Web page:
WHY DO EMPLOYERS ASK THIS INTERVIEW QUESTION

Employers like to ask this question to see how self-aware you are when it comes to your shortcomings, and how you are going to make that weakness better. 

Self-awareness often makes for strong leaders and it also indicates how constructive feedback is received on your end. 

BEST PRACTICES ON HOW TO ANSWER THIS JOB INTERVIEW QUESTION

Stay away from using strength in disguise, meaning, it is not going to sound good if you say something like “I work too hard”, “I am a perfectionist”, etc. 

The best way to answer this question is to pick something you are genuinely lacking experience in, or something you wish to improve upon and elaborate on an example where you had to use this weakness, how you are actively improving, or what are your plans to make that better. 

This is a great opportunity to showcase what an action taker you are and you are a long-life learner. 

Another thing you should stay away from is naming a weakness that is explicitly needed to do the job. For example, if “strong communication skills” are a must-have on the job description, do not say you are looking to improve your communication skills. 

One last piece of advice here is to also not mention something that is personality-related, essentially the employer wants to know that this weakness can be improved upon, and often a trait of a personality in an adult can rarely be changed.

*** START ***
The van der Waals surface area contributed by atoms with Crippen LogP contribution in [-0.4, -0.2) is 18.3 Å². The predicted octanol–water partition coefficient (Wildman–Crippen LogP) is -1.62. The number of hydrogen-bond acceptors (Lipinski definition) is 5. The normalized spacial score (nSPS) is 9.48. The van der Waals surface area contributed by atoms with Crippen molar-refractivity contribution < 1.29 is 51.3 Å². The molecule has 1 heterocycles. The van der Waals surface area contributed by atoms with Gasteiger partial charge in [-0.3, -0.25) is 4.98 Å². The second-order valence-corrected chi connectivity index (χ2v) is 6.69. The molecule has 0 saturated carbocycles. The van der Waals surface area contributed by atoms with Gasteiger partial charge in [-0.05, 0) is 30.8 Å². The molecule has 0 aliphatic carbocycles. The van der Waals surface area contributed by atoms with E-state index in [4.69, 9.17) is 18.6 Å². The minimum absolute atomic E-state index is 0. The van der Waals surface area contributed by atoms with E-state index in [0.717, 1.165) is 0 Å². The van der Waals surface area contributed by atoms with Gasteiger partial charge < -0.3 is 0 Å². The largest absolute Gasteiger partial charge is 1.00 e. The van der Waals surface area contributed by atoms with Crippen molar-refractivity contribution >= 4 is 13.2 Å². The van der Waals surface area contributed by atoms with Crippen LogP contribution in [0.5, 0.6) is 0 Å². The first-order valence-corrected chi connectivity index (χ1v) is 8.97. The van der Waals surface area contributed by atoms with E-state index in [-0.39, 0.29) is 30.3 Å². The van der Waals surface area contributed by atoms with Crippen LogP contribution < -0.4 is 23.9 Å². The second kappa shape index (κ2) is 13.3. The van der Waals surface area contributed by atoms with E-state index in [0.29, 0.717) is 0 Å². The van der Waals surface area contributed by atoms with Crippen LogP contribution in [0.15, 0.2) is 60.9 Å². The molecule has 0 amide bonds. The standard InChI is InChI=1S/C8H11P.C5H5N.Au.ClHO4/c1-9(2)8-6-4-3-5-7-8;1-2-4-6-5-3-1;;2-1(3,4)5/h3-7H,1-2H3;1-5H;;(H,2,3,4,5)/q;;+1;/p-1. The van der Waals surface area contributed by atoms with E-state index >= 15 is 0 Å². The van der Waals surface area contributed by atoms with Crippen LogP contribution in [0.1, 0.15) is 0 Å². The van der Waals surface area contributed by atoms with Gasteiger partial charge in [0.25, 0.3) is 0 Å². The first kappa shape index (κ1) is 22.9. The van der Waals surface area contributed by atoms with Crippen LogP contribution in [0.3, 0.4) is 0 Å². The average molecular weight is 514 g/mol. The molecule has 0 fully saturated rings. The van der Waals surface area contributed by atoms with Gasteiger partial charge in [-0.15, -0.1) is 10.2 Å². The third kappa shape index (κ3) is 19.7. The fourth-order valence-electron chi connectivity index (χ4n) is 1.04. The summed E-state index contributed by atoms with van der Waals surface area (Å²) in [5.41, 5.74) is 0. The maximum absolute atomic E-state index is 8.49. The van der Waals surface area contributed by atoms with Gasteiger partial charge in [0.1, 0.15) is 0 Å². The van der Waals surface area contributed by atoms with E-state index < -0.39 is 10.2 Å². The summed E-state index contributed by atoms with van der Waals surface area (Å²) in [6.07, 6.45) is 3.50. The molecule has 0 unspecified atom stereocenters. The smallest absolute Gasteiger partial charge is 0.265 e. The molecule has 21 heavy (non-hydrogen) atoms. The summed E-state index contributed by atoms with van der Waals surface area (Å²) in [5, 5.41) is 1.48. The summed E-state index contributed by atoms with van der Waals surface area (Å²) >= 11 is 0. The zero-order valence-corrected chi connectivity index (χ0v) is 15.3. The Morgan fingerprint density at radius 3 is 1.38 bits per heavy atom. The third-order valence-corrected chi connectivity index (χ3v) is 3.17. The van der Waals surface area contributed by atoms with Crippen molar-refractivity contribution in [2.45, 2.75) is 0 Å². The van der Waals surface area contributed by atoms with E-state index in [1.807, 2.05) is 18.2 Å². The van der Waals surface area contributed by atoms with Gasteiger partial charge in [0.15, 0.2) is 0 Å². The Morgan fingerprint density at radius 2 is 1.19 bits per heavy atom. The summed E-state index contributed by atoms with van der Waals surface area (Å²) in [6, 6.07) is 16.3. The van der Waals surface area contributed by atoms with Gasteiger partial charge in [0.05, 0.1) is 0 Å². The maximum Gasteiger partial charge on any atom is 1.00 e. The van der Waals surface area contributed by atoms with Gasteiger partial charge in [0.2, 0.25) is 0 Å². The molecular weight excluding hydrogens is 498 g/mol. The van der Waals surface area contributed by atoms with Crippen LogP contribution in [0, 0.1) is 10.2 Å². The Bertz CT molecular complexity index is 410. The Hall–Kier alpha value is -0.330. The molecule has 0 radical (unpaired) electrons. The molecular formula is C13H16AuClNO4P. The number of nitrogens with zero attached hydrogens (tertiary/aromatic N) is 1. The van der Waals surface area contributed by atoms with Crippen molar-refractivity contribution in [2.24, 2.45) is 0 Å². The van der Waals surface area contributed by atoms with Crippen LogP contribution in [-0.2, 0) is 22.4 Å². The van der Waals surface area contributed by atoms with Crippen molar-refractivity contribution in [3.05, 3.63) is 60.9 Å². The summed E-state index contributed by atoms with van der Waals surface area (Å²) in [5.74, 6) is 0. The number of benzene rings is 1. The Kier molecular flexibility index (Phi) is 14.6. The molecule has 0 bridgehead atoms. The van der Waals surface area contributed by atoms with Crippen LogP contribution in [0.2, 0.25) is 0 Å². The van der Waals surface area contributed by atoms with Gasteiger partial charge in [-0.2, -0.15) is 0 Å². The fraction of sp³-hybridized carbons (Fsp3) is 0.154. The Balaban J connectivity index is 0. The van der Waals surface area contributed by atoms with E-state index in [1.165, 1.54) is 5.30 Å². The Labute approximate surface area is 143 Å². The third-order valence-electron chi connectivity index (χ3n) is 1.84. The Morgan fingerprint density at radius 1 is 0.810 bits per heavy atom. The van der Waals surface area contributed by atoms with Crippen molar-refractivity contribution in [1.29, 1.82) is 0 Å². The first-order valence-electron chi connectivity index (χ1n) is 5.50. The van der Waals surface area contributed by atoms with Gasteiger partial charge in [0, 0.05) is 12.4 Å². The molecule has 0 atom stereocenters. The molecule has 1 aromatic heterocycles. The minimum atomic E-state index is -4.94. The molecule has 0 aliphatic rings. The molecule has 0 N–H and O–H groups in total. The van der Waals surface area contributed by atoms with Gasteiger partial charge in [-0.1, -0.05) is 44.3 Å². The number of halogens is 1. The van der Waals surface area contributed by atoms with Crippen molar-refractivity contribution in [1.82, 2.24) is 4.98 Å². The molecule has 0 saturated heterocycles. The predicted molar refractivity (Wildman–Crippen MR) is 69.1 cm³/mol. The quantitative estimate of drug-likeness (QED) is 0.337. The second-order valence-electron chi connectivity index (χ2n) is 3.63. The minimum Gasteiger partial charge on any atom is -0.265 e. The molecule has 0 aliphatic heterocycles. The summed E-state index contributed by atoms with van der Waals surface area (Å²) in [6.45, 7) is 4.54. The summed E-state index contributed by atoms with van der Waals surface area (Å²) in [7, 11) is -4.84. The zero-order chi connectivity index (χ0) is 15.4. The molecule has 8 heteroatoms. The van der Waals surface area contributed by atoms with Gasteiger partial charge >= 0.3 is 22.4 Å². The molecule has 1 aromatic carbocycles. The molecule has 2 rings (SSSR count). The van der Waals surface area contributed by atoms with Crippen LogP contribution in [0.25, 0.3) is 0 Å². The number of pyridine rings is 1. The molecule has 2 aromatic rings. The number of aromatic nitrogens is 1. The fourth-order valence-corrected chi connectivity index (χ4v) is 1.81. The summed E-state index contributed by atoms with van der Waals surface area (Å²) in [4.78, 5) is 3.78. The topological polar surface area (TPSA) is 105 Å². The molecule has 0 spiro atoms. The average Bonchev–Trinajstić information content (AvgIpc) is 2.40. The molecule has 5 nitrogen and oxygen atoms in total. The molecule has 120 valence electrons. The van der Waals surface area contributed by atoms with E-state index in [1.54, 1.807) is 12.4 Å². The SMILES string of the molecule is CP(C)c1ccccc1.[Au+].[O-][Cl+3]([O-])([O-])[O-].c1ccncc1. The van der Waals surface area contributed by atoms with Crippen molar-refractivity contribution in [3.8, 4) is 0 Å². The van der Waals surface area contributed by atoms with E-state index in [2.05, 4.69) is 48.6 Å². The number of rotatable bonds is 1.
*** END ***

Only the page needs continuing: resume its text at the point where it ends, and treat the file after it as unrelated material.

SAMPLE ANSWER TO THIS JOB INTERVIEW QUESTION

“One area that I have noticed can use a little bit more attention is my influencing skills, although not essentially needed for the role I have been performing, I realize how important it is to have influence without authority, not only to work collaborative and cross-functionally but also to successfully showcase my point of view to other while evoking a sense of respect for all perspectives. And so what I have been doing recently is spending more time learning what is important to others in the team, so that I am able to serve them in the way they wish to be served and supported, and also becoming more accessible to those that might not obviously be related to the work I do for the organization.” 


3. WHAT ARE YOUR SALARY EXPECTATIONS?

Before we go into more detail about this question it is important to point out that many states prohibit employers from asking you the job seeker about salary history, which is the word it this way. 

Look up your local laws to see if you are in one of these states, 

This question is really controversial, especially on social media, many people think you should avoid this question by putting it back on the interviewer and asking “what is the budget for the salary”, while others urge you to just answer head-on.